When you think of blended families and the holidays, it’s normal to feel panic or even some anxiety. I myself still feel that way sometimes now as a parent and often felt that way as a child. As a child of divorce, I’d like to think that I know a thing or two about having to divide holidays and special events between two parents I love. Now as a stepmother myself, I not only gained a new appreciation for my own parents but a whole new perspective on just how strong and selfless parents and stepparents really are. What I really know is just how brave parents who are in blended situations are. And how much these brave parents love their children.
Communication and Effective Planning
For as long as I can remember, I’ve always been very strategic and intentional with my planning. It’s what has helped me in my professional life, but most importantly it is what has helped my own blended family thrive year-round. When I learned that communication wasn’t very effective prior to me joining my blended family, I knew that I needed to bring my experience to the table. Thankfully, my stepdaughter’s mom was all in and very welcoming of me in her daughter’s life. Luckily for me (and most importantly, my stepdaughter), she has 4 parents and 2 siblings on both sides who love her and want the best for her. Even when she may not think it’s what’s “fair.” In the end, it’s fair to all of us.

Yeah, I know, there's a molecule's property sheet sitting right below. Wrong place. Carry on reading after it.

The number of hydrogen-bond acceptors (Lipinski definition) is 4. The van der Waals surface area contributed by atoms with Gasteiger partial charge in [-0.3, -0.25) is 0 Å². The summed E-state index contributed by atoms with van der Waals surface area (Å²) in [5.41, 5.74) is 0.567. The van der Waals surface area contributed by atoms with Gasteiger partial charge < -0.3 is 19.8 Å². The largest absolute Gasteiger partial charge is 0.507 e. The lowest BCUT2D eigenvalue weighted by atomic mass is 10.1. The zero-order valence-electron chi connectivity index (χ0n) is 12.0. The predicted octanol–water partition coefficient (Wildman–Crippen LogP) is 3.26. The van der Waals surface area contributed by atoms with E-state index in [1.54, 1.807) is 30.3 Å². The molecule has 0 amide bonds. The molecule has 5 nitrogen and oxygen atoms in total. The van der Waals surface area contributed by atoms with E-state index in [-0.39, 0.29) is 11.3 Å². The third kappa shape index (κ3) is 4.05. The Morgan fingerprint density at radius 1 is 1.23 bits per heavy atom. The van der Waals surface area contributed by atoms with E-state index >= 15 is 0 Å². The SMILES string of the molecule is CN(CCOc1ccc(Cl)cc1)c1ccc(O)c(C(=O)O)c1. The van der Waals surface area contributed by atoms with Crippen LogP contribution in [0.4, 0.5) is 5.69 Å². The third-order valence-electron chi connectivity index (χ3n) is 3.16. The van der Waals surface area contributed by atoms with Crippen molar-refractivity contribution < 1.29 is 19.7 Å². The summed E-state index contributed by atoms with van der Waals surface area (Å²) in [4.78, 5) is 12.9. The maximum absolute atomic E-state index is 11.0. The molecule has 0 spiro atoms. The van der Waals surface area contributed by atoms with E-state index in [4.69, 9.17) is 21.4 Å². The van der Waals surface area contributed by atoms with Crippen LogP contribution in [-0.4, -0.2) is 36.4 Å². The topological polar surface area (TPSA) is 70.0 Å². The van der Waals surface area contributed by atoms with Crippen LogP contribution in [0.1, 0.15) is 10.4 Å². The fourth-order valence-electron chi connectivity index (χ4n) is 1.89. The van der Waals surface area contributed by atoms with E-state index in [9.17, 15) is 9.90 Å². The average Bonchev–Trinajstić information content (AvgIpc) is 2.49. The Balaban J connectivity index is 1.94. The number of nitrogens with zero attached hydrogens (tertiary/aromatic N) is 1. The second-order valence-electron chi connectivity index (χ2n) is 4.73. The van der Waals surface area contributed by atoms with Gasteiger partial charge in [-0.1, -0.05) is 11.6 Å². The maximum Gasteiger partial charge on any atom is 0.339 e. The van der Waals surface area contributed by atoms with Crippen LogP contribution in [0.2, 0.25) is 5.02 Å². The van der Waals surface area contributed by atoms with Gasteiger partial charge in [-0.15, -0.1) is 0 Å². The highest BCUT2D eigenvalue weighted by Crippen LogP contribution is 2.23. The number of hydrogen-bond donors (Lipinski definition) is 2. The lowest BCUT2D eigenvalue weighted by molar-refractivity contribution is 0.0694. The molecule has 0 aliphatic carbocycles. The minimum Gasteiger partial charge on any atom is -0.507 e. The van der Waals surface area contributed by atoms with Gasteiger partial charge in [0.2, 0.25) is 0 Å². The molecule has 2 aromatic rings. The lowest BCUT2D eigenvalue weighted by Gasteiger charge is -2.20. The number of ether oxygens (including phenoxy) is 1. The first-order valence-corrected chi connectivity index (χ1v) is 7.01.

We keep a family calendar in our kitchen so plans are clearly indicated for everyone. We color code and use initials to help identify who is affected by which plan. My boyfriend and his ex-wife also have a parenting plan that we try to follow as much as humanly possible. This helps avoid confusion and then there is enough time to plan accordingly for events and holidays all year long. That way, whenever plans aren’t going to work with the schedule or may interfere with the other parent’s plan, we communicate.
I know that my blended family situation is not the same for all blended families. I can’t imagine how hard and frustrating that must be. My heart is with you and I encourage you to seek legal assistance through Family Court Services in our 11th Judicial Circuit. Our circuit offers a user-friendly website that can help guide you.
Be Flexible and Be Kind
Remember that these are the holidays and we all tend to be a little more chipper than usual during these times. But being flexible and kind should start in your home, within your family, and all year long. We need to remember that divorce ends a relationship, not a family. And since your kids are going to be your kids for the rest of your life, the least we can do is TRY to be flexible and kind.
Our kids are watching us. Just as I was watching my parents. I didn’t know that I myself would end up being a stepmother. Luckily, I had such great examples of how to conduct myself, coordinate, and practice good communication. I hope to continue to pass down the tradition and help someone who finds themselves in a blended family.